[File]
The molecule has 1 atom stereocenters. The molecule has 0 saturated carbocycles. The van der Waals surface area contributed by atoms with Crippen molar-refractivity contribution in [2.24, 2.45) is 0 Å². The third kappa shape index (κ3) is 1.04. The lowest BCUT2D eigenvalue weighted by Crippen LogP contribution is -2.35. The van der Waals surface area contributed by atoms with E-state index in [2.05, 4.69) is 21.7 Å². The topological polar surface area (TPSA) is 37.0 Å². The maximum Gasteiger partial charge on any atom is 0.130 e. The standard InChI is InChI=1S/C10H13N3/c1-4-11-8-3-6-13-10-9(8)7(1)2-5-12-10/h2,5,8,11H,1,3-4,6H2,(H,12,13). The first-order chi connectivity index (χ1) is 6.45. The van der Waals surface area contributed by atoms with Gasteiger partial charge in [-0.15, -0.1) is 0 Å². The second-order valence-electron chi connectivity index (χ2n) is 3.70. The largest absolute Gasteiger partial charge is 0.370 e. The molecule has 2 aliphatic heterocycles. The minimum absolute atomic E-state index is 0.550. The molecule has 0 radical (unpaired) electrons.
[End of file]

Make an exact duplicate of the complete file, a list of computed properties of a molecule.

The molecule has 1 atom stereocenters. The molecule has 0 saturated carbocycles. The van der Waals surface area contributed by atoms with Crippen molar-refractivity contribution in [2.24, 2.45) is 0 Å². The third kappa shape index (κ3) is 1.04. The lowest BCUT2D eigenvalue weighted by Crippen LogP contribution is -2.35. The van der Waals surface area contributed by atoms with E-state index in [2.05, 4.69) is 21.7 Å². The topological polar surface area (TPSA) is 37.0 Å². The maximum Gasteiger partial charge on any atom is 0.130 e. The standard InChI is InChI=1S/C10H13N3/c1-4-11-8-3-6-13-10-9(8)7(1)2-5-12-10/h2,5,8,11H,1,3-4,6H2,(H,12,13). The first-order chi connectivity index (χ1) is 6.45. The van der Waals surface area contributed by atoms with Gasteiger partial charge in [-0.15, -0.1) is 0 Å². The second-order valence-electron chi connectivity index (χ2n) is 3.70. The largest absolute Gasteiger partial charge is 0.370 e. The molecule has 2 aliphatic heterocycles. The minimum absolute atomic E-state index is 0.550. The molecule has 0 radical (unpaired) electrons.